The debate of whether racing games were better in the past than they are now is one that's difficult to settle. However, both the modern and previous eras both boast some true greats of gaming. When we talk about the PlayStation 2 generation, several classics standout. These include Need for Speed, Midnight Club, and Gran Turismo 3 and 4.
There is one though, that perhaps rises above all others, and its name is Burnout. Burnout was one of the best arcade racing series ever, maybe even the best. There hasn't been a new Burnout game in over a decade though, so what happened? Are we likely to see a revival? We've got everything you need to know right here!
The original Burnout game was a breath of fresh air for racing games. Gran Turismo had created the racing simulator in the original PlayStation era, but Burnout had done something similar for arcade racers. Burnout didn't create the arcade racer, but it did revolutionise it and help define this generation of racing video games.
Burnout brought racing to the streets, and the big difference here was that the cars and trucks you'd see in real life were still there. Burnout also introduced the boost system, which earned you what was effectively nitrous for driving dangerously without making contact.
The was a big change in the formula that we were used to from arcade racers at the time. Games like Ridge Racer, Gran Turismo, and were focused solely on racing during this time. Even Need for Speed, which would later become synonymous with street racing, was more like Gran Turismo than you'd expect.
Burnout 2: Point of Impact, was released just a year after Burnout, and took crashing and boost to a new level. Criterion were making a name for themselves, so much so, that EA bought the British developers after Burnout 2's success.
Ending on a high
Burnout 3: Takedown was the first game in the series released with EA as distributors. With the increased budget brought by the American giant, Burnout 3 took the series to heights nobody could've imagined. We've waxed lyrical about Burnout 3 many times in the past, and anybody that played this game will know why.
Burnout 3 was as close to arcade racing perfection as you could get. The action was on-point, graphics were top-notch, and it had loads of content. Most of all though, it was just fun, thanks in part to the Takedown mechanic which would once again revolutionise the arcade racing genre. This was long before the days of Wreckfest and was truly innovative.
Burnout Revenge and Dominator would follow 3. These were good games in their own right, but what really sent the series out on a high was Burnout Paradise. Paradise was Burnout's debut on the PlayStation 3, and it showed, as the graphics still hold up over a decade later.
Paradise was the first open-world Burnout game too, and made full use of the PS3's online capabilities. The world was huge as well, as expansive as some of the largest at the time. This was further taken advantage of too, when motorbikes and other post-release expansions became available.
What happened to Burnout?
Like the name suggests, Burnout burned bright and hot, but was extinguished just seven years after the original game's release. To this day, Burnout is still popular, as proven by dedicated fans like the one that recreated the Burnout 3 trailer in Grand Theft Auto V.
The question that many of you will be asking is "why?". After all, sales were excellent, as were the reviews from both fans and critics. Well, ironically, the answer most likely lies with the reason behind their success, EA.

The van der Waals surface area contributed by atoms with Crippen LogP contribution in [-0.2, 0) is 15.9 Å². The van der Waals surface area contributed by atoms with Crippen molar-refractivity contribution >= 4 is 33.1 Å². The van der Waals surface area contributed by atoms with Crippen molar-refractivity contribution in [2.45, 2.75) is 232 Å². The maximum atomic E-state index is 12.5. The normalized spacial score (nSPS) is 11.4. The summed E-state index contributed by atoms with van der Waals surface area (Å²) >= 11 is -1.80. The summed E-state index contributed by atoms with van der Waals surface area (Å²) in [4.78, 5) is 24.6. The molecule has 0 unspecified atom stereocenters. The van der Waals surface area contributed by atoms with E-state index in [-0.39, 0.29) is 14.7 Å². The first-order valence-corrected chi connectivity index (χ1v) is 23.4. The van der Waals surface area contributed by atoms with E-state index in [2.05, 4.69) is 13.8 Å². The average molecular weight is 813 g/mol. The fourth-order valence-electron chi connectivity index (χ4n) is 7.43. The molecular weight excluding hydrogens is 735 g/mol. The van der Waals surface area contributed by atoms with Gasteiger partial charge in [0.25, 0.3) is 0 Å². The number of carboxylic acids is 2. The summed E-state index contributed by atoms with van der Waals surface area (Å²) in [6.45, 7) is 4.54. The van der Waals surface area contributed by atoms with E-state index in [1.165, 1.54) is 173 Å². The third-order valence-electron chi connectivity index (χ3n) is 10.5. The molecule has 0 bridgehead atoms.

After Paradise, Criterion were brought on to develop another one of EA's racing series, Need for Speed. Need for Speed Hot Pursuit was the highlight of this, but Criterion also helped develop other EA games such as Battlefield and Star Wars Battlefront.
With that, there was no time for the small studio to focus on Burnout. However, we did get a remaster of Burnout Paradise to celebrate its tenth anniversary back in 2018.
What a revived Burnout would look like on PS5
There's no getting around it, Burnout needs a revival if EA are to ever be the top dogs of arcade racers once again. The question is though, are we likely to see this happen? Well, there have sadly been no rumours of a revamp, despite the remaster of Paradise.
Criterion are currently working on the new Need for Speed game, which is set to release later this year. While NFS is a series which has had some amazing games, the series has arguably had its time in the sun. Plus, Codemasters are rumoured to be helping Criterion with NFS, so perhaps Criterion could be released from this project early.
If we're being honest, we don't see a brand-new Burnout game being made, that ship has likely sailed. In some ways, that's a good thing, because a sub-par release could tarnish Burnout's legacy. Take Crazy Taxi for example, which a revival was attempted last year with Taxi Chaos. The less said about that game, the better.
Burnout 3's twentieth anniversary is coming up in 2024, and while that's a way off, how good would it be to have a ground-up remastered original Burnout trilogy on PS5? Imagine playing Burnout 3 in 4K, at 60 frames per second and with no loading times.
Paradise shouldn't be forgotten about either, and if anything will convince EA to give this a revamp, it's the success of Forza Horizon. Horizon is both an arcade racer and also an open-world experience, sound familiar? The Forza games are also an Xbox and PC exclusive, meaning that PlayStation is an untapped market for this sub-genre.
We've hypothesised about Gran Turismo releasing an open-world game for PS5, but that's still a long way off. EA have a golden opportunity to get there first, but will they take it?
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